If you’ve accidentally neglected vegetable-tanned leather or found a forgotten treasure in a thrift shop, we explain how to rejuvenate and rescue old, dry leather and moldy, mildewed leather.

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You may appreciate our leathercrafting approach here at Walnut Studiolo, but how can you tell if leather is good quality when you’re looking at it in a store or from a photograph online?

Can you tell what kind of leather it is, or if it’s recoverable when you’ve found a hidden gem at a thrift store?

In this post, we’ll discuss observable design details so you can make informed decisions about leather goods.

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Leather is an expensive material and leathercrafting is time-intensive work, so makers want to make sure they select the most cost-effective leather for the job, and time is money. But beyond basic leather choice and color, there are a lot of other decisions to make on which leather to use for which products.

In this post, we’ll explain what else you should look for when deciding whether a product is quality – meaning, is it using the right leather for the right purpose to ensure a long and useful life. Plus – why maker-made matters.

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This post puts everything we’ve discussed about leather on this blog all together into one tidy infographic: this is the leather we use at Walnut Studiolo. We think it’s the best, and we’re proud of it.

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Once a cowhide is preserved for long life through tanning, the tannery can choose to apply any number of finishing treatments to it to change, enhance, or obscure its look, feel, or durability — or not, because natural leathers can be finished in the workshop.

The finishing process is where much of the confusion between leathers come from. Many of the treatments are done to obscure the actual quality of the leather. Some finishing treatments provide useful shortcuts for those in the workshops and factories making products out of leather.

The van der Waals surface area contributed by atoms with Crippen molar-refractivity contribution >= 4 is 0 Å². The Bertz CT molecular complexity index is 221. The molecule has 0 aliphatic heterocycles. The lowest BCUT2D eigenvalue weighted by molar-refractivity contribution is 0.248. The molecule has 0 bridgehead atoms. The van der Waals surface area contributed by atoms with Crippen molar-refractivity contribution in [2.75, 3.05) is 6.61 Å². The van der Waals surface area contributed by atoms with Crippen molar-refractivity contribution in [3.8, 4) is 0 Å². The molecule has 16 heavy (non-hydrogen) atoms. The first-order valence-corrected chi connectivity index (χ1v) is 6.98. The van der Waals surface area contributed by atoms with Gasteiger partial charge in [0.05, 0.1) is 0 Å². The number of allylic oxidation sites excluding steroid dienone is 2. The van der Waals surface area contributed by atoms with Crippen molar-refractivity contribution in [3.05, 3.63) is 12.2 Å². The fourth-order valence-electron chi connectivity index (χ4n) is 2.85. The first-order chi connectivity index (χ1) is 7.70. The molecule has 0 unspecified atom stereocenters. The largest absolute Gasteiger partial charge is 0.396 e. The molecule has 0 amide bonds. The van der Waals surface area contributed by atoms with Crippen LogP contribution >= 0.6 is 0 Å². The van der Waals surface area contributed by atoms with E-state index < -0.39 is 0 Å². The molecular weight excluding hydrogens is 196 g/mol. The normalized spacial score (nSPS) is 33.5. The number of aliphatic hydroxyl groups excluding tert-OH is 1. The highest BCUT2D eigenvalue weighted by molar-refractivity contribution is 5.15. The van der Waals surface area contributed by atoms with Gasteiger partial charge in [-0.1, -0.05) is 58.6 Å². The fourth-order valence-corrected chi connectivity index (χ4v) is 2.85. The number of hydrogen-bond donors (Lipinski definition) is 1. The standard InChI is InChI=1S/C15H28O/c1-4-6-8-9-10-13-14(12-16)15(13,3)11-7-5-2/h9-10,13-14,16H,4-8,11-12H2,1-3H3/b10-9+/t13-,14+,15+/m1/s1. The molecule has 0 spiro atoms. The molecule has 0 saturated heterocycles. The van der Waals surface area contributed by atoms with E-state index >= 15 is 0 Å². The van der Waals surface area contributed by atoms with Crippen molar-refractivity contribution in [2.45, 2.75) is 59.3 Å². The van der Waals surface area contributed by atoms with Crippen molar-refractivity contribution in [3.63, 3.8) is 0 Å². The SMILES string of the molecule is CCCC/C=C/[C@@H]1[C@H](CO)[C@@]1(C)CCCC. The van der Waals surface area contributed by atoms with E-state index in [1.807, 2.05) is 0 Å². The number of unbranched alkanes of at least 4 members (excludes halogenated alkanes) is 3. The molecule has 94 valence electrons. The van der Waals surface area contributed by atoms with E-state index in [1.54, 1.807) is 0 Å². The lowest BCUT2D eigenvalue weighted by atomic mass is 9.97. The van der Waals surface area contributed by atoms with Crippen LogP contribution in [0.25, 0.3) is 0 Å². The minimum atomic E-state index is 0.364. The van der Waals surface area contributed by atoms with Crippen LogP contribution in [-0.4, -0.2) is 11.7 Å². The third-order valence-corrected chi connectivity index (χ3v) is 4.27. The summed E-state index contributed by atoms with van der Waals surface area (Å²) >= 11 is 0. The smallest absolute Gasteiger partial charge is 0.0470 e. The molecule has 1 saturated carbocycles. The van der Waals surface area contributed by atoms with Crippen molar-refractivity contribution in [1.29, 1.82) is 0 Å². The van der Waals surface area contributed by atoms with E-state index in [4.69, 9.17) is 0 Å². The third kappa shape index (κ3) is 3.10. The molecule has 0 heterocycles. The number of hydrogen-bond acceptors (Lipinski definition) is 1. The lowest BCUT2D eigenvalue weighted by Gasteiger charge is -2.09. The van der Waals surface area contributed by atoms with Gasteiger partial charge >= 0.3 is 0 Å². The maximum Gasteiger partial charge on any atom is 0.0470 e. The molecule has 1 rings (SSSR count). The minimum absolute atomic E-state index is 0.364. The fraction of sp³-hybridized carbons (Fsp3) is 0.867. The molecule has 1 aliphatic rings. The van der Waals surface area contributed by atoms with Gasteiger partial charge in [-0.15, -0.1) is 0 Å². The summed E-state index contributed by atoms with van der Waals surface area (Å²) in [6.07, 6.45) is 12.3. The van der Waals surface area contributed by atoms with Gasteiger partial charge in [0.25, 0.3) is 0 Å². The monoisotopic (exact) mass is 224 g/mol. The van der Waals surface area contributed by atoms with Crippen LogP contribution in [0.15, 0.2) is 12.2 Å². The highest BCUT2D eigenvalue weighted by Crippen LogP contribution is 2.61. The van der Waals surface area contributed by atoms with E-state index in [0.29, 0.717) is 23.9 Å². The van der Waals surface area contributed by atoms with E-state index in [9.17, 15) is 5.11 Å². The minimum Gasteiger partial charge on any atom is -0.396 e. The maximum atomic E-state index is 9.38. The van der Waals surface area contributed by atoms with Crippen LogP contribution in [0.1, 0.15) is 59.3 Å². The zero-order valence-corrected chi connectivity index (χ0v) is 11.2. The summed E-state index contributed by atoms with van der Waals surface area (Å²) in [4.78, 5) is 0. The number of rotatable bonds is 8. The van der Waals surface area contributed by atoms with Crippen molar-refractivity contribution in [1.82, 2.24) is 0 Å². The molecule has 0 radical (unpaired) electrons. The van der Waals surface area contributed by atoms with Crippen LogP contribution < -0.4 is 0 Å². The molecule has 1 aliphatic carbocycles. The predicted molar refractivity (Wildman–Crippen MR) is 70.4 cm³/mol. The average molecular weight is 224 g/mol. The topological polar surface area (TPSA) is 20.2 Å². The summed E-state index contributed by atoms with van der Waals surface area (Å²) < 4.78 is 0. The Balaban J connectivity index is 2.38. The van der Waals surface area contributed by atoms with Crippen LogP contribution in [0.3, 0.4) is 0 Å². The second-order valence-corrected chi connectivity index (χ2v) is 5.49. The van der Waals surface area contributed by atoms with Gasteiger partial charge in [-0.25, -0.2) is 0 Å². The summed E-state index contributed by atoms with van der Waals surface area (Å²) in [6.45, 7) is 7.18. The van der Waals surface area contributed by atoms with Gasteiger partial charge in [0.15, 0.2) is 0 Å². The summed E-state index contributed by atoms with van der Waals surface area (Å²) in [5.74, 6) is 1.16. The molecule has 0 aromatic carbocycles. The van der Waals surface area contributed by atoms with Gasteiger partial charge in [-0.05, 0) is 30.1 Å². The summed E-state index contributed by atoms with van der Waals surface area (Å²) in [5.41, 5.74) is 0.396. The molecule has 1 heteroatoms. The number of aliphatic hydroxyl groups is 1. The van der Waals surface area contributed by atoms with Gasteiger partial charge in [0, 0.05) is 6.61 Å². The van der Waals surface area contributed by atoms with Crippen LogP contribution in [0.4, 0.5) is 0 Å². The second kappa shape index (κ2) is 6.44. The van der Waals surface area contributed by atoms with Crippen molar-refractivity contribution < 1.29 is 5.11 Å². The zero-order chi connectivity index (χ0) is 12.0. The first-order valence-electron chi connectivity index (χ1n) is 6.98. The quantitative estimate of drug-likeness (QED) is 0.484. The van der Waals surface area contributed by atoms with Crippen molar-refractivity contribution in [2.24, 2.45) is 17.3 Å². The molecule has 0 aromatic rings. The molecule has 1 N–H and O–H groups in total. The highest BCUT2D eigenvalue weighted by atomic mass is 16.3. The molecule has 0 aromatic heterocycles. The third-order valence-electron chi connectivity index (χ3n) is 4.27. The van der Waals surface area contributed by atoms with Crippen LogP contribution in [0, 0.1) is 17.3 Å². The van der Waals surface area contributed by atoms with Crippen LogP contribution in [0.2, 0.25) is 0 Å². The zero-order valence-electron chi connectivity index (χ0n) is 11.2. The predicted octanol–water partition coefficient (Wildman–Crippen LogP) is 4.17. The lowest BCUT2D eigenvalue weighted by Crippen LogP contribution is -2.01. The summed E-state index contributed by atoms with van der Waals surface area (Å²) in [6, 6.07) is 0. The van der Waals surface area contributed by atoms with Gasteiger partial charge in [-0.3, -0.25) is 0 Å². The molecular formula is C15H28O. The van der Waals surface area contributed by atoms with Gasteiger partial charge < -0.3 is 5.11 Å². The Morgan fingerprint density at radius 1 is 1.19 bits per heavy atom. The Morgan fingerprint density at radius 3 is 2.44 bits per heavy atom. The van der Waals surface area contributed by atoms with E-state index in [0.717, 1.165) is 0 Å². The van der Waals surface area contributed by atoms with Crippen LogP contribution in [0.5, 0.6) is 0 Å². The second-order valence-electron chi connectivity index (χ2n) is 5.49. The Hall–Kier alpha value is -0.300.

In this post, we walk through some of the finishing options, including coloring, coatings, and waxes. And we’ll talk about why we do it the hard way, finishing our full grain vegetable-tanned cowhide by hand in the workshop.

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After leather has been split at the tannery into full grain, top grain, or other splits, it is tanned. Tanning is the ancient process of removing perishable natural oils from animal hides and preserving it with tannins or other substances for a long life.

In this post we’ll explain the most common tanning processes: vegetable-tanning and mineral-tanning, plus briefly, other kinds of tanning.

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Cowhide is the most common leather, comprising 67% of leather produced globally. In this post we’ll explain how tanneries create different structures of cowhide leather – including full grain, top grain, genuine, suede, and bonded leathers.

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In this post we’ll do an overview of the various kinds of animal leathers and leather alternatives before we focus on the one we use, cowhide.

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Often called mankind’s “first fabric,” leather has been considered a fine and treasured material since the beginning of history and across nearly all cultures and peoples around the globe.

In this kick-off to our leather learning series, we go through a brief introduction to Leather: what it is; how it’s made; and what it’s used for.

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More than once, we’ve been surprised to find how little information there is about leather – as broadly diverse a natural material as fabric or wood. We can’t wait to tell you more about it. What would you like to know?

We’re writing a free educational series. Help us write about what’s most interesting to you, by filling out this brief, one-question Google poll: Continue reading